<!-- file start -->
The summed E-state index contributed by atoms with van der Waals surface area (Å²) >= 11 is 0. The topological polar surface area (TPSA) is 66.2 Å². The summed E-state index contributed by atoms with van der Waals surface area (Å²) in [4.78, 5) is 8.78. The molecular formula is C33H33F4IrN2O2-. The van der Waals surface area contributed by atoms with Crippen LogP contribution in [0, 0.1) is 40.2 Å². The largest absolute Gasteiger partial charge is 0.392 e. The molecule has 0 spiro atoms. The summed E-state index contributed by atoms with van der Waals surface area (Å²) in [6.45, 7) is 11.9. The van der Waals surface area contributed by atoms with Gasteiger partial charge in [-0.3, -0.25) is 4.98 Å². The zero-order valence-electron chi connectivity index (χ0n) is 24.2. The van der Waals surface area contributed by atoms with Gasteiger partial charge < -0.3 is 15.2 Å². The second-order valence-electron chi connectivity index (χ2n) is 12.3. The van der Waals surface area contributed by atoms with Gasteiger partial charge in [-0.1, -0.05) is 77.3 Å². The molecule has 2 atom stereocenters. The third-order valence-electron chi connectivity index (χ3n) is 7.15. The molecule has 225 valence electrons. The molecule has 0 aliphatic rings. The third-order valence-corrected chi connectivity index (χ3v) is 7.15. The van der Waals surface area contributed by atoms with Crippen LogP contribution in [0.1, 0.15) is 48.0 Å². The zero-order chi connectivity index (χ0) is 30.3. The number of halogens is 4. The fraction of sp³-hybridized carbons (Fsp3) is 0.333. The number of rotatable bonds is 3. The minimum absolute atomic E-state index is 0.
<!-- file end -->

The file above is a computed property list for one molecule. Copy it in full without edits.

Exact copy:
The summed E-state index contributed by atoms with van der Waals surface area (Å²) >= 11 is 0. The topological polar surface area (TPSA) is 66.2 Å². The summed E-state index contributed by atoms with van der Waals surface area (Å²) in [4.78, 5) is 8.78. The molecular formula is C33H33F4IrN2O2-. The van der Waals surface area contributed by atoms with Crippen LogP contribution in [0, 0.1) is 40.2 Å². The largest absolute Gasteiger partial charge is 0.392 e. The molecule has 0 spiro atoms. The summed E-state index contributed by atoms with van der Waals surface area (Å²) in [6.45, 7) is 11.9. The van der Waals surface area contributed by atoms with Gasteiger partial charge in [-0.3, -0.25) is 4.98 Å². The zero-order valence-electron chi connectivity index (χ0n) is 24.2. The van der Waals surface area contributed by atoms with Gasteiger partial charge < -0.3 is 15.2 Å². The second-order valence-electron chi connectivity index (χ2n) is 12.3. The van der Waals surface area contributed by atoms with Gasteiger partial charge in [-0.1, -0.05) is 77.3 Å². The molecule has 2 atom stereocenters. The third-order valence-electron chi connectivity index (χ3n) is 7.15. The molecule has 225 valence electrons. The molecule has 0 aliphatic rings. The third-order valence-corrected chi connectivity index (χ3v) is 7.15. The van der Waals surface area contributed by atoms with Crippen LogP contribution in [0.1, 0.15) is 48.0 Å². The zero-order chi connectivity index (χ0) is 30.3. The number of halogens is 4. The fraction of sp³-hybridized carbons (Fsp3) is 0.333. The number of rotatable bonds is 3. The minimum absolute atomic E-state index is 0.